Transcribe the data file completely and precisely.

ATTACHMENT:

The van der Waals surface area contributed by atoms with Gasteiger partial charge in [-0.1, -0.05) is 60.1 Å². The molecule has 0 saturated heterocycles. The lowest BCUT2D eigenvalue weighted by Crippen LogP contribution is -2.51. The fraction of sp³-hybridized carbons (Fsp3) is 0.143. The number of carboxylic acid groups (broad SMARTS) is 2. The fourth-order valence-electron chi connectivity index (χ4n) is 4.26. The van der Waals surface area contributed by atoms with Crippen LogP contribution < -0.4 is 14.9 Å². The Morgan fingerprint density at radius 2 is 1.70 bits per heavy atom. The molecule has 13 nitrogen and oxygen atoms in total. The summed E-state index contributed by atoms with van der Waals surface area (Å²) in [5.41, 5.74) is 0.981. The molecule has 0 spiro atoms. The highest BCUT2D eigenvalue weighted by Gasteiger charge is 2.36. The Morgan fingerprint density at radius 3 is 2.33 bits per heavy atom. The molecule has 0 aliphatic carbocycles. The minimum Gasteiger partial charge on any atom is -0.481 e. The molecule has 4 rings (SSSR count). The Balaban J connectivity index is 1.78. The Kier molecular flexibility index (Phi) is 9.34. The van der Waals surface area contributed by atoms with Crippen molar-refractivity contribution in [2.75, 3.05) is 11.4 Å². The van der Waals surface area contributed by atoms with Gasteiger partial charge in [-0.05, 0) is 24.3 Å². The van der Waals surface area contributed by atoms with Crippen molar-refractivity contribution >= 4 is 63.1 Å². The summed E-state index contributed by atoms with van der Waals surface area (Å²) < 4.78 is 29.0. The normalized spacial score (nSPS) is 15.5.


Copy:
The van der Waals surface area contributed by atoms with Gasteiger partial charge in [-0.1, -0.05) is 60.1 Å². The molecule has 0 saturated heterocycles. The lowest BCUT2D eigenvalue weighted by Crippen LogP contribution is -2.51. The fraction of sp³-hybridized carbons (Fsp3) is 0.143. The number of carboxylic acid groups (broad SMARTS) is 2. The fourth-order valence-electron chi connectivity index (χ4n) is 4.26. The van der Waals surface area contributed by atoms with Crippen LogP contribution < -0.4 is 14.9 Å². The Morgan fingerprint density at radius 2 is 1.70 bits per heavy atom. The molecule has 13 nitrogen and oxygen atoms in total. The summed E-state index contributed by atoms with van der Waals surface area (Å²) in [5.41, 5.74) is 0.981. The molecule has 0 spiro atoms. The highest BCUT2D eigenvalue weighted by Gasteiger charge is 2.36. The Morgan fingerprint density at radius 3 is 2.33 bits per heavy atom. The molecule has 0 aliphatic carbocycles. The minimum Gasteiger partial charge on any atom is -0.481 e. The molecule has 4 rings (SSSR count). The Balaban J connectivity index is 1.78. The Kier molecular flexibility index (Phi) is 9.34. The van der Waals surface area contributed by atoms with Crippen molar-refractivity contribution in [2.75, 3.05) is 11.4 Å². The van der Waals surface area contributed by atoms with Gasteiger partial charge in [-0.05, 0) is 24.3 Å². The van der Waals surface area contributed by atoms with Crippen molar-refractivity contribution >= 4 is 63.1 Å². The summed E-state index contributed by atoms with van der Waals surface area (Å²) < 4.78 is 29.0. The normalized spacial score (nSPS) is 15.5.